Through the years, the Central Bank was the basis of Romania’s stability. In the ‘90s, it avoided – with much effort – the possibility of Romania defaulting on its payments. Very discreet in its approaches, the BNR administration only launches, every now and then, signals meant to warn those “in the know.” It is not its role to say what can be made, in terms of politics. But when the economic policy goes haywire at state level, the Central Bank gets in the spotlight, even though discreetly, only for those who want to understand. As we are faced with a critical situation, of late, media started even to speak about BNR Governor Mugur Isarescu taking the reins of the Government. Isarescu rejected the proposition and stressed that governance must be politically assumed (an allusion to the electoral promises made by PDL in 2008 and 2009). As the governor won’t come out to settle political disputes, it is his counselor Adrian Vasilescu that does it, in his didactic and economic way. In a recent interview with ‘Gandul’ newspaper, Vasilescu spells it out: “There has been known, for a number of years, that salaries must be cut. The bad news is that the initiative has nothing to do with overcoming the crisis, because the decision to curb state’s expenses with its own employees is unable to restart the economy and only rights a historic wrong. I might say it has been known for a few years. Adjustments and cuts were always needed. Sometimes they were made, sometimes not. They were not made in electoral years, and this is no news. Voices from the Central Bank, even the governor, warned about this – I clearly told you a moment would come when we’ll have to draw the line. And it has come,” Vasilescu concluded.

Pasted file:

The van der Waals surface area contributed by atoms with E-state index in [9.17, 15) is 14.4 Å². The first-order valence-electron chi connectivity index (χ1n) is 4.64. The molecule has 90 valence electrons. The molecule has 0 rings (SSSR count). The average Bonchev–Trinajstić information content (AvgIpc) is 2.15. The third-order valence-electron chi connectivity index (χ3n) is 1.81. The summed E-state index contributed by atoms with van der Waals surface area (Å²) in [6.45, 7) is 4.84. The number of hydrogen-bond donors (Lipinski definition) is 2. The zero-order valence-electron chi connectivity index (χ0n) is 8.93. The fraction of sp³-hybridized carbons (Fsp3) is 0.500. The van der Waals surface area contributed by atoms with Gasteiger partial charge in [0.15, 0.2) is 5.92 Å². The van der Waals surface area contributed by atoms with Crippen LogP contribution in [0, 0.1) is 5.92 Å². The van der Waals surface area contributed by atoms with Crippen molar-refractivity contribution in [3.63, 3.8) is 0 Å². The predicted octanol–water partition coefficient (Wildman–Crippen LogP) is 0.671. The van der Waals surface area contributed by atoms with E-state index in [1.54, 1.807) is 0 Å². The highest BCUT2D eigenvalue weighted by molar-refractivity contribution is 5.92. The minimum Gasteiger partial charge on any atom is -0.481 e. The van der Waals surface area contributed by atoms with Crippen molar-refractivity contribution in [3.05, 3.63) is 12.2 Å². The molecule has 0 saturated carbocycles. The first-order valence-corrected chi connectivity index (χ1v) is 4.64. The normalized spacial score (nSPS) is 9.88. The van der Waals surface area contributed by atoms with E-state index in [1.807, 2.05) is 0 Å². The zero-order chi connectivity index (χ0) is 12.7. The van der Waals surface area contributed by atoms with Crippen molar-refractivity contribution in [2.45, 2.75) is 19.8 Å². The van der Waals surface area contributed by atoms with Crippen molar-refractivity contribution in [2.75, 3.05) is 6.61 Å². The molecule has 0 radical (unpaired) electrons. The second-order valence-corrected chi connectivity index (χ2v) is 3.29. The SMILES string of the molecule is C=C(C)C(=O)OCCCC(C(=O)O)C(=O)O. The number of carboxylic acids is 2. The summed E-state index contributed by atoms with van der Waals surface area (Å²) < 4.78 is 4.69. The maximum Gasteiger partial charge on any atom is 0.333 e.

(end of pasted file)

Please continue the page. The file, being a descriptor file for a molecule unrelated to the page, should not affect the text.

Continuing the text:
In other words, today’s opposition has its share of responsibility, as long as the situation has been known for a few years. But PDL too cannot be exonerated from responsibility: if things became clear years ago, how could it make the fantasy promises in the campaigns for the general elections of 2008 and the presidential ballot of 2009? The Democrat-Liberals and Traian Basescu won the elections because of these tempting commitments…

For Romanians, the sands have run out, so they’ll take it to street and go on general strike on May 31. It is still to be seen if the sands have also run out for the Boc cabinet and everything related to its existence.